(1969- ) US journalist and author, most of whose work has been nonfiction, beginning with White Trash: Race and Class in America (1997) with Matt Wray; some of her titles, like Scatter, Adapt, and Remember: How Humans Will Survive a Mass Extinction (2013), engage in Futures Studies exercises. Pretend We're Dead: Capitalist Monsters in American Pop Culture (2006) is a relatively early attempt to make sense of Zombies and other iconic figures, which (she argues) are obsessively returned to in American Cinema and sf as a reifying displacement into compensatory Monsters of the profound anxieties generated by our fragmented immurement in the world-machine of late capitalism. In 2008 she funded and edited the Online Magazine io9.com, editing it until its amalgamation with Gizmodo, both journals published by Gawker. Since the end of 2015 she has been involved with Ars Technica, another firm specializing in online publications. She's Such a Geek: Women Write About Science, Technology, and Other Nerdy Stuff (anth 2006) with her partner Charlie Jane Anders is a sharply edited Original Anthology whose subject matter is explained by its subtitle.
Newitz is of sf interest for a range of stories beginning with "The Gravity Fetishist" (Fall-Winter 2010 Flurb), and for her first novel, Autonomous (2017), set in a distant Near Future twenty-second century Earth whose recovery from unspecified Disasters (seemingly associated with Climate Change and anthropocene rapacity) has generated a world dominated by profoundly invasive corporations whose control over the relics of Homo sapiens is gained primarily through Drugs. The main protagonist, a creator and marketer of cheap pirated drugs (the equivalent of nongenerics in the early twenty-first century), becomes increasingly involved with a collaborator so drugged she initially mistakes him for a Robot, while simultaneously attempting to deal with the implications of a new enhancement medication whose effect on users is to transfigure them into robotic workaholics (a Satirical take on the increasingly indentured labour force of the early twenty-first century is sharply evident). Her antagonist, accompanied by an increasingly autonomous Robot who seems to move from male to female during the course of the action (see Cyborgs; Feminism; Sex), falls in love with this servant. The ironies and thematic intermarriages that enrich the text seem not to be harmed by its action plot, in this fortunately resembling the later novels of William Gibson, whose satirical impact is not so much diffuse as evenly distributed.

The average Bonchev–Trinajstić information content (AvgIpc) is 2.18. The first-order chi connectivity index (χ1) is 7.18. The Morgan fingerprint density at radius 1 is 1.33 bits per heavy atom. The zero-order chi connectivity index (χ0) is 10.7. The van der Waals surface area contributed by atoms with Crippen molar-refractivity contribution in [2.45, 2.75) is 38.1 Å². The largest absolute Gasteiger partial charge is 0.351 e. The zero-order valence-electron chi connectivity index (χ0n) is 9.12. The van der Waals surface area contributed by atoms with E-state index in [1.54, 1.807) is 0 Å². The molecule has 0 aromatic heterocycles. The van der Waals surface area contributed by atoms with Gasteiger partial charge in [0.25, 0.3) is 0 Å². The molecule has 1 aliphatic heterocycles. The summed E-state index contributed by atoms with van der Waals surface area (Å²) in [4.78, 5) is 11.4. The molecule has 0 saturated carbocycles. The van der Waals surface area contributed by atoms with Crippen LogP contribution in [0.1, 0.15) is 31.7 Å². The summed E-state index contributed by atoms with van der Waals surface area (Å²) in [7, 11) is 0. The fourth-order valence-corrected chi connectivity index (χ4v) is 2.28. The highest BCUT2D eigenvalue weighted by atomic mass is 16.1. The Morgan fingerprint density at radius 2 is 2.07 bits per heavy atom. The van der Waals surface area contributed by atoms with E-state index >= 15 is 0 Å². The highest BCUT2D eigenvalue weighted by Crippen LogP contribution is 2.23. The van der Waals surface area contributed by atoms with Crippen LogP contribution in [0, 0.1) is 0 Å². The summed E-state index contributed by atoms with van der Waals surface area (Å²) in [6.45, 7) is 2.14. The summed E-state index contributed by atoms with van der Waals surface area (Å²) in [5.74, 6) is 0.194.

Newitz's and Charlie Jane Anders's Our Opinions Are Correct received a 2019 Hugo as best fancast. [JC]
born Santa Monica, California: 6 May 1969
works as editor
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